Thursday 1 June "Very loud talking (men's voices) heard onstage during Act 4, Scene 5… A stage technician mentioned that he had heard men in the bottom of the drum revolve sawing and shouting to each other and had told them to be quiet. At lights down (5.14pm) I was unable to contact anyone who could have told me who they were or what they were doing in the drum during a matinee. We do need to find out so that we can a) avoid a repetition and b) so that the four actors [including] Dame Judi…who suffered from this noise… receive the detailed explanation they deserve."
Thursday 5 September "On the Ghost's exit in Act 1, Scene 5, Mr Day-Lewis left the stage and told me that he could not continue the performance. An announcement was made and the audience invited to take an extra interval. The announcement only specified technical problems. After 32 minutes the performance resumed with Mr Northam as Hamlet. Mr Bedford played Osric and Mr Nicholas a Switzer. Mr Northam coped brilliantly (not an exaggeration) and received an outstanding reception from the audience."
Sunday in the Park with George (Lyttelton, 1990)
Stage manager: Alison Rankin. Cast included Philip Quast as George Seurat
Monday 11 June "The stage left charcoal tree came in several inches before it flew out during the bathing change, consequently it was swinging about violently and caught on the ceiling. Needless to say the actors were very frightened… The large scene changes were extremely noisy – no doubt due to the fact that everyone [on the crew] wanted to return to the England match being shown on TV. Mr Quast was most distressed."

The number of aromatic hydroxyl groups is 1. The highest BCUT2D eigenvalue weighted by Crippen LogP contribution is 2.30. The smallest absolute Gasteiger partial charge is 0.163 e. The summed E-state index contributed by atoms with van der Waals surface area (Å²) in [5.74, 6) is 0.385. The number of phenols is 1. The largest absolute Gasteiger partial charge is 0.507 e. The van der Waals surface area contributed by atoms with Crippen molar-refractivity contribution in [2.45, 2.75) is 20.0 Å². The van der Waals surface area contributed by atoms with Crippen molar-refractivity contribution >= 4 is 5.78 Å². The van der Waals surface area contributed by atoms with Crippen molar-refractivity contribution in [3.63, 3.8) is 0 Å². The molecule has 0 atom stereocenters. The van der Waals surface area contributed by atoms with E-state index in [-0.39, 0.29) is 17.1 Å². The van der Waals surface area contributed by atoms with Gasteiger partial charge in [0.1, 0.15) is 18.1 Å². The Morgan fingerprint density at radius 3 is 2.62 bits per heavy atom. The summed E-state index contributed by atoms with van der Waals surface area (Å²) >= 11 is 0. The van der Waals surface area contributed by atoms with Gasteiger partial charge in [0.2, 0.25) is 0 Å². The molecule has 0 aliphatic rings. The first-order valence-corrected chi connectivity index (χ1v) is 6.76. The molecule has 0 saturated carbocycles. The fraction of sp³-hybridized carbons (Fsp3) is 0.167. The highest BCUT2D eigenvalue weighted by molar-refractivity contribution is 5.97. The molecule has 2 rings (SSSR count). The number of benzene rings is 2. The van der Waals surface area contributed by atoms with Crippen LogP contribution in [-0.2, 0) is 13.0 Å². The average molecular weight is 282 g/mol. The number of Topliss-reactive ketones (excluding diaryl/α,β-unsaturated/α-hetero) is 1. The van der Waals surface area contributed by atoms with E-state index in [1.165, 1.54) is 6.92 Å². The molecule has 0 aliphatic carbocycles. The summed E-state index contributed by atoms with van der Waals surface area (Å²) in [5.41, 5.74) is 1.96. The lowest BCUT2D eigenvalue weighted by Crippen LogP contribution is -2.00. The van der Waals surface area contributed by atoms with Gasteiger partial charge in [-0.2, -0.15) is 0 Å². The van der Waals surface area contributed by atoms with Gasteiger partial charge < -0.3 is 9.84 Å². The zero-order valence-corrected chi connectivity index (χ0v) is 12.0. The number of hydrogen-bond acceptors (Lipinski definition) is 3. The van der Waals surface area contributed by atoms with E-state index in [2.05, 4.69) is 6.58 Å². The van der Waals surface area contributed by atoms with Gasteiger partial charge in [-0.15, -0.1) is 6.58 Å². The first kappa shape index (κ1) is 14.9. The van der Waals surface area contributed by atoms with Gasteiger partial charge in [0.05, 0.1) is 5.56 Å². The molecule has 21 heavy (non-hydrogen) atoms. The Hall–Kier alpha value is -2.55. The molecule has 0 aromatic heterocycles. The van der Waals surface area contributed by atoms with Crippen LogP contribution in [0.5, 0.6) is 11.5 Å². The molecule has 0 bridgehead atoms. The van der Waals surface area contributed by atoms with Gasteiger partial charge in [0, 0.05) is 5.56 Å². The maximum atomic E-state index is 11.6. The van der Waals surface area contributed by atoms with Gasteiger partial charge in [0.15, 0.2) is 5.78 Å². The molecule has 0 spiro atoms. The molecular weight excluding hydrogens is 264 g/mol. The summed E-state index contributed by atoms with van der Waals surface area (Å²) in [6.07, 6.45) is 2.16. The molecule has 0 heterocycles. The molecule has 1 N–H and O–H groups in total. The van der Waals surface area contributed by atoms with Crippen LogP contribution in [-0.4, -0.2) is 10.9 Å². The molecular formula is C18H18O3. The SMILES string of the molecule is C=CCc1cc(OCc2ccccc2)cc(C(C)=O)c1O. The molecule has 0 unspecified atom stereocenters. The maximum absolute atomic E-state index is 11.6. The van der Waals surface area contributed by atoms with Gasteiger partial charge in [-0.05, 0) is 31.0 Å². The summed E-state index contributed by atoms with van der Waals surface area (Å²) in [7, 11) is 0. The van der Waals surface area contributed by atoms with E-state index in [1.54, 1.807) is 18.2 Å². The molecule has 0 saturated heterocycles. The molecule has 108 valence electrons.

The Madness of George III (Lyttelton 1991–92)
Stage manager: Courtney Bryant
Wednesday 19 February 1992 "When Mr Byrne removed Mr Villiers' Chancellor's wig he also removed the wig Mr Villiers wears underneath. This left Mr Villers with the said wig in his hand. He walked behind the curtain stage right to get rid of it and at this moment Mr Hammond turned to address him and found him gone. This threw Mr Hammond who lost track of his words and on Mr Villiers reappearing needed a prompt which was given him by Mr Villiers."
Skylight (Cottesloe, 1995)
Stage manager: Trish Montemuro. Cast included Michael Gambon as a recently widowed businessman and Lia Williams as his former mistress, a schoolteacher
Wednesday 3 May "[After curtain down] the company greeted Princess Margaret. She appeared to have enjoyed the performance very much and when Mr Gambon asked if she'd found it depressing, she said 'It was a bit like one's own life.'"
The History Boys (Lyttelton, 2004)
Stage manager: Trish Montemuro
Saturday 8 May (first preview) The company and crew all worked very hard and dedicatedly to get the play up and running. Huge thanks are due to the crews. The company were ready for an audience, and the laughs. It was a truly extraordinary evening and the curtain call could have gone on and on.
'The National Theatre Story' by Daniel Rosenthal is published by Oberon Books, in hardback and in ebookReuse content